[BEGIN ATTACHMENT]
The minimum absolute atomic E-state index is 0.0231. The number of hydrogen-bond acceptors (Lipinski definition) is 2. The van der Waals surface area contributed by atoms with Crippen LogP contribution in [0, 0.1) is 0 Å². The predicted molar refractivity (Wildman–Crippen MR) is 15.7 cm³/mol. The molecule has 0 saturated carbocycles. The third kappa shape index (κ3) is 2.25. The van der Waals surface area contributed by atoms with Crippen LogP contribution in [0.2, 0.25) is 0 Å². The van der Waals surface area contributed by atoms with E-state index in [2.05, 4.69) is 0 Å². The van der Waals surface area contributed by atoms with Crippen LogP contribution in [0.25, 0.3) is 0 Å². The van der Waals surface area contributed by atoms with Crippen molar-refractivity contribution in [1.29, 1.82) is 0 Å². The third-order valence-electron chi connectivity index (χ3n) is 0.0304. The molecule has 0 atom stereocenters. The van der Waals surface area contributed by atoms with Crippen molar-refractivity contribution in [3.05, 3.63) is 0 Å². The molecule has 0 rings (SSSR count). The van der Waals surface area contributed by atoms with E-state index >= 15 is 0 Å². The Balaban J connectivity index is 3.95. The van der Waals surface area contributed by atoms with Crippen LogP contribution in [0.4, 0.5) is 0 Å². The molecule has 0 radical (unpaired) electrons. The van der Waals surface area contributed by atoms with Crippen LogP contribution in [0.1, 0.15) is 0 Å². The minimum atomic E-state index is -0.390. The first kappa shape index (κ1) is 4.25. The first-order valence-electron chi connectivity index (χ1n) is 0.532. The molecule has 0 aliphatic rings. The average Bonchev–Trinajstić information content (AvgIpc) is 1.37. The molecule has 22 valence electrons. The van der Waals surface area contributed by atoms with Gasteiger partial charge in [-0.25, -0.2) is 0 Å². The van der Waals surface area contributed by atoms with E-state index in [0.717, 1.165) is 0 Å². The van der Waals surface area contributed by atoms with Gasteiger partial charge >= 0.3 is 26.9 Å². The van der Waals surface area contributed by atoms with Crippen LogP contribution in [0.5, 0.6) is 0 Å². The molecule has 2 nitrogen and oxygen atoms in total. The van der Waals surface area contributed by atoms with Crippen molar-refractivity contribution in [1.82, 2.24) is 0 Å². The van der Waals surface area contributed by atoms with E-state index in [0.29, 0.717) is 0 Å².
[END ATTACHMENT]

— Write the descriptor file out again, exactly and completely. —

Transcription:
The minimum absolute atomic E-state index is 0.0231. The number of hydrogen-bond acceptors (Lipinski definition) is 2. The van der Waals surface area contributed by atoms with Crippen LogP contribution in [0, 0.1) is 0 Å². The predicted molar refractivity (Wildman–Crippen MR) is 15.7 cm³/mol. The molecule has 0 saturated carbocycles. The third kappa shape index (κ3) is 2.25. The van der Waals surface area contributed by atoms with Crippen LogP contribution in [0.2, 0.25) is 0 Å². The van der Waals surface area contributed by atoms with E-state index in [2.05, 4.69) is 0 Å². The van der Waals surface area contributed by atoms with Crippen LogP contribution in [0.25, 0.3) is 0 Å². The van der Waals surface area contributed by atoms with Crippen molar-refractivity contribution in [1.29, 1.82) is 0 Å². The third-order valence-electron chi connectivity index (χ3n) is 0.0304. The molecule has 0 atom stereocenters. The van der Waals surface area contributed by atoms with Crippen molar-refractivity contribution in [3.05, 3.63) is 0 Å². The molecule has 0 rings (SSSR count). The van der Waals surface area contributed by atoms with E-state index >= 15 is 0 Å². The Balaban J connectivity index is 3.95. The van der Waals surface area contributed by atoms with Crippen LogP contribution in [0.4, 0.5) is 0 Å². The molecule has 0 radical (unpaired) electrons. The van der Waals surface area contributed by atoms with Crippen LogP contribution in [0.1, 0.15) is 0 Å². The minimum atomic E-state index is -0.390. The first kappa shape index (κ1) is 4.25. The first-order valence-electron chi connectivity index (χ1n) is 0.532. The molecule has 0 aliphatic rings. The average Bonchev–Trinajstić information content (AvgIpc) is 1.37. The molecule has 22 valence electrons. The van der Waals surface area contributed by atoms with Gasteiger partial charge in [-0.25, -0.2) is 0 Å². The van der Waals surface area contributed by atoms with E-state index in [0.717, 1.165) is 0 Å². The van der Waals surface area contributed by atoms with Gasteiger partial charge >= 0.3 is 26.9 Å². The van der Waals surface area contributed by atoms with Crippen LogP contribution in [0.5, 0.6) is 0 Å². The molecule has 2 nitrogen and oxygen atoms in total. The van der Waals surface area contributed by atoms with Crippen molar-refractivity contribution in [1.82, 2.24) is 0 Å². The van der Waals surface area contributed by atoms with E-state index in [0.29, 0.717) is 0 Å².